This video made me want to pursue education.
This is Sir Ken Robinson's famous video that garnered close to 11 million views (as of October 2016) and over 40 million on the TED website. And it's the concept that fuelled me into pursuing a Master's education.
Basically, he talks about the traditional education system being obsolete, and the idea of producing students in a mass-production format to be terrifying. He argues that factory production mentality may have worked during the industrial revolution up to WWII, but the modern world cannot afford to produce people in a cookie-cutter format. He talks about how creativity is considered irrelevant, an how schools are pushing for STEM curriculum (Science, Technology, Engineering, Math), and creates a hierarchy that places the arts and philosophy at the bottom rung of the academic ladder. He explains that creatives that become successful out of this system made it despite -- not because -- of it. This is especially alarming because society are demanding innovative creatives, while ironically, creativity is stunted early to produce those that lack the full potential to what they could be.
It hits close to home, because art was my passion all the way until high school. I still dabbled in some of it, but I did not think of it as a passion, or something I took all that seriously. I was warped by the notion that life is all about getting a stable and well-established career. But I had no idea what I wanted to do. Nobody asked me all throughout high school, so the thought never occurred to me until I found myself in the senior year, left without a hint to what I wanted to be. So, of course, I desperately clung to the first thing someone mentioned -- which was industrial design. I couldn't get into any programs in the country. I simply had no portfolio or a designer's sense. I was able to enrol in Humber College's Design Foundation course because of some string pulling (my step-father taught architecture there), and perhaps I did have a little knack for creativity.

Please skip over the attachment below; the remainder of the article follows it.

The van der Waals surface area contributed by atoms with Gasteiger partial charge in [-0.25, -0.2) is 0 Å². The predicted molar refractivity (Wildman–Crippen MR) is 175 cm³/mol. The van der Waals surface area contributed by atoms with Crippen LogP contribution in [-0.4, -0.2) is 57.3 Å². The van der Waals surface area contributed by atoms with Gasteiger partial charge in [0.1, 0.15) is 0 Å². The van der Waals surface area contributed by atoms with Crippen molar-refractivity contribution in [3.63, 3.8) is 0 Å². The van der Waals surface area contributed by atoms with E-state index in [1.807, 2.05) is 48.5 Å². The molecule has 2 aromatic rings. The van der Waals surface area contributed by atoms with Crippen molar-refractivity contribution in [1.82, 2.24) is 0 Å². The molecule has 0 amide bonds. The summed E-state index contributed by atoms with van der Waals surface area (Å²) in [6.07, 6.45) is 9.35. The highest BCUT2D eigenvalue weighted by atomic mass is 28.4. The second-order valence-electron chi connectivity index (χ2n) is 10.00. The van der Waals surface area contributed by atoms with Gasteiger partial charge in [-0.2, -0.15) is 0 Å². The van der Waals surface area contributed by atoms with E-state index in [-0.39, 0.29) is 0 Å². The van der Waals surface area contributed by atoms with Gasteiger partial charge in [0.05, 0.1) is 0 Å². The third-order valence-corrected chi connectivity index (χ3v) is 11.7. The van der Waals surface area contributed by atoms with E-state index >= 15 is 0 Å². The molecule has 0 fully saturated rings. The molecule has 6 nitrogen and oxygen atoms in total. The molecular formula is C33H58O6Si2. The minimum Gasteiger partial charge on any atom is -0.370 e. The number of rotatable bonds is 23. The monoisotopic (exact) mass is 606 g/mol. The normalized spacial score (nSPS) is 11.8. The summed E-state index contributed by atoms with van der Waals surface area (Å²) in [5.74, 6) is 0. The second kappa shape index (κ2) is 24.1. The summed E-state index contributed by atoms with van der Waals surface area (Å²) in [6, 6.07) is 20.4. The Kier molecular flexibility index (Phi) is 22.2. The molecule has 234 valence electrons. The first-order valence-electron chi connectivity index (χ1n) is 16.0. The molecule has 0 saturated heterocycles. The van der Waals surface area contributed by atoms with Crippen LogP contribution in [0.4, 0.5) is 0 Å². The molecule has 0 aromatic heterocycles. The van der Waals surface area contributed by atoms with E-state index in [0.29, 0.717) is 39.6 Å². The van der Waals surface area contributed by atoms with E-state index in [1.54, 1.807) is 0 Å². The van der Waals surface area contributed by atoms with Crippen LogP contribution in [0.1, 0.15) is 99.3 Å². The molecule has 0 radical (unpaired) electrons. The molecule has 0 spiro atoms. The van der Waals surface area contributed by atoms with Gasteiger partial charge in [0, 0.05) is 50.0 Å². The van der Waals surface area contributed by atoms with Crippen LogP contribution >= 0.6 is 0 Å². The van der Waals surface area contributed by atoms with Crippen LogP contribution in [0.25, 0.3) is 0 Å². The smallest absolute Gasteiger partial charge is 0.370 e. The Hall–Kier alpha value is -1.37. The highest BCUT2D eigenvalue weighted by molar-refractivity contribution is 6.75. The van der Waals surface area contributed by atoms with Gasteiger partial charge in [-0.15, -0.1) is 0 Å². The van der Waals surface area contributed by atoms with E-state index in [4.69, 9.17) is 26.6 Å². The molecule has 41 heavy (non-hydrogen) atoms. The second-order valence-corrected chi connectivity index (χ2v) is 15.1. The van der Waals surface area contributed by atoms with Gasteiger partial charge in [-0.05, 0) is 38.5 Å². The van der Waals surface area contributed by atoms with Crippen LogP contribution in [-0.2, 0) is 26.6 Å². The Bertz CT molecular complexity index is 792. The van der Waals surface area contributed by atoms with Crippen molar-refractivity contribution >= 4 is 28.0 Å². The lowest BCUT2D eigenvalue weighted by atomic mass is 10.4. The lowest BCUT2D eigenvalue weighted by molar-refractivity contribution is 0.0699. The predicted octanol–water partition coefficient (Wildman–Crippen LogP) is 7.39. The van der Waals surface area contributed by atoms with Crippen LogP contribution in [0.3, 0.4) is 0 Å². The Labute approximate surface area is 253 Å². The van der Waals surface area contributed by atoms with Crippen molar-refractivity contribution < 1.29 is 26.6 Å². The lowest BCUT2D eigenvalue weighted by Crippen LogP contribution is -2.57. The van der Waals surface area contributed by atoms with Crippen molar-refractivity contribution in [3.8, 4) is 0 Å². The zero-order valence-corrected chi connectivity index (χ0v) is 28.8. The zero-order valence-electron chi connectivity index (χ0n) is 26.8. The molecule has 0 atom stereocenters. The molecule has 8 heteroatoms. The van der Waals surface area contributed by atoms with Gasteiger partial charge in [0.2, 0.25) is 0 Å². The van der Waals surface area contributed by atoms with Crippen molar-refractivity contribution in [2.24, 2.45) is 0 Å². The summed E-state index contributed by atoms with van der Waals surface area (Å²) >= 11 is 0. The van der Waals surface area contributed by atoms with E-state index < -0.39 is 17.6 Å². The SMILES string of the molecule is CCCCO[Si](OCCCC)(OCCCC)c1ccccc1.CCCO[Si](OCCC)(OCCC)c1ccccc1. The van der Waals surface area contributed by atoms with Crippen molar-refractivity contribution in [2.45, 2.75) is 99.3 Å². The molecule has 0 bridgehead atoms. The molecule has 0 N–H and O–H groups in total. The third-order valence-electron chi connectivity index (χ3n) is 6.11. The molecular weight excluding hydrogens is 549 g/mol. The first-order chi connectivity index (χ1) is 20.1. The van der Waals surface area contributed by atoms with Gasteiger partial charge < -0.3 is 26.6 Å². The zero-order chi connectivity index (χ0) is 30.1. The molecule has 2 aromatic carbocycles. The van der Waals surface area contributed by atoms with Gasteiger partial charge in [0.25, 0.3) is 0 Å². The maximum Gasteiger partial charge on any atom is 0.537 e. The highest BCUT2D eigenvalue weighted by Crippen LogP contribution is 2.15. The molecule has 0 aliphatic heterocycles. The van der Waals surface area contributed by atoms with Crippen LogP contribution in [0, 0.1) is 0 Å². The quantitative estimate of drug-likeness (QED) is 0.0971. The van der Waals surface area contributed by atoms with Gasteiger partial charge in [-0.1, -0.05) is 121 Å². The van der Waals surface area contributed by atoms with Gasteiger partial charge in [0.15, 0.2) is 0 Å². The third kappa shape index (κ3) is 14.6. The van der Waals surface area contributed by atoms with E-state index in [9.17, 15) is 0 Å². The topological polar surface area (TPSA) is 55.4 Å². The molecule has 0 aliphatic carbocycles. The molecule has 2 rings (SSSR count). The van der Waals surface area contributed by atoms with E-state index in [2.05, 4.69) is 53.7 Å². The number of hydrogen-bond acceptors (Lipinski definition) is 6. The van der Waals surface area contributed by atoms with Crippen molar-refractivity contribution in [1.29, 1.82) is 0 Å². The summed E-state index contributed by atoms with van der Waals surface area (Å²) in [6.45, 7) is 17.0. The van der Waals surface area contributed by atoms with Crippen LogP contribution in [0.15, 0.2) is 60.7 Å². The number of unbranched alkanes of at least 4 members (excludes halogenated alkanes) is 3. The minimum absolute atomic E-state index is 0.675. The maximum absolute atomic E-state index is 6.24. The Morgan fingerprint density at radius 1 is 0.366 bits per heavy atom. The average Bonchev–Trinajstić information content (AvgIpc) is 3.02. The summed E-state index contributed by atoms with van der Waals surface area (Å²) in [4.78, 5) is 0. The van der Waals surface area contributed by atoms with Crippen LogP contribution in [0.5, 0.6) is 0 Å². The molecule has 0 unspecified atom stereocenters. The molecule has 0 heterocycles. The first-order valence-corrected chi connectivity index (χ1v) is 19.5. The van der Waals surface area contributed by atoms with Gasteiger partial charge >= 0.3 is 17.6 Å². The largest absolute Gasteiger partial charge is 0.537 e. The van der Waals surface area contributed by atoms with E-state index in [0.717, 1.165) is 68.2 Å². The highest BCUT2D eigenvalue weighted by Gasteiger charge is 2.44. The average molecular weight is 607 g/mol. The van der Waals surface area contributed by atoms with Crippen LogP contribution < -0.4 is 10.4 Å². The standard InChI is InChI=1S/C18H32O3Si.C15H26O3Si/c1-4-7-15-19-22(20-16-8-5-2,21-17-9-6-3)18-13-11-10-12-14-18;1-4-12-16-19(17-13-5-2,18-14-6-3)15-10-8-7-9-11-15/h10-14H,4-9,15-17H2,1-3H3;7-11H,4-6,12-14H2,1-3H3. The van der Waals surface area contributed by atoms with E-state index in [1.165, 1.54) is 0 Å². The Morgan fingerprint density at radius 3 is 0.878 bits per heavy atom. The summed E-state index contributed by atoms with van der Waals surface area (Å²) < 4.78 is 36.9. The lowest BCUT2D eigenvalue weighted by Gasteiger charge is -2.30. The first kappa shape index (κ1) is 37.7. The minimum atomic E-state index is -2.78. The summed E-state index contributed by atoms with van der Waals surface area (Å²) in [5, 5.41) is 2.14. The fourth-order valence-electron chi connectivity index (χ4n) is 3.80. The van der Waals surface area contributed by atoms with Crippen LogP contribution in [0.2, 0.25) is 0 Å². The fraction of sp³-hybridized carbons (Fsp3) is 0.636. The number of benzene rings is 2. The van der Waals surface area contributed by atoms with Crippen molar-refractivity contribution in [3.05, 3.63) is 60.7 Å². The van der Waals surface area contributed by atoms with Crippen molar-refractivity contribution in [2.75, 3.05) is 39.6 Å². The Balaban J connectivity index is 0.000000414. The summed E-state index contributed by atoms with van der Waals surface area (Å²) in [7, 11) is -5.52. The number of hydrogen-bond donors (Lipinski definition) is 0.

After the 1-year program, I felt that I had no other choice than to continue being a designer, I felt that there was no other option (I was mediocre in pretty much everything else I did). Art never came up as an option because of my own insecurities of my skills and talents. And how it's often portrayed in society: that those that pursue art (while lacking in skill) inevitably fail, and failure will lead to a wasted life. But going to school for industrial design was no better. People close to me mentioned how my aesthetic sense has dulled after 4 years trudging through the wasteland called design education. Sure, many in my class are relatively successful, but what about me and the others that are disgruntled of where they stand, despite going through the same exercises, the same lessons, and same critiques? Does education come from the institution or the individual? I believe it's a little of both, but the institution have a moral obligation of tapping into the potential of every student (seeing that there's only 50 of them per year at my school).
I fell between the cracks, and the world be damned if I allow the students I am TA'ing to go through what I've been through (a year of unemployment, depression, panic attacks, insomnia). There is no way I'll allow that to happen.
Which is why I chose to pursue education.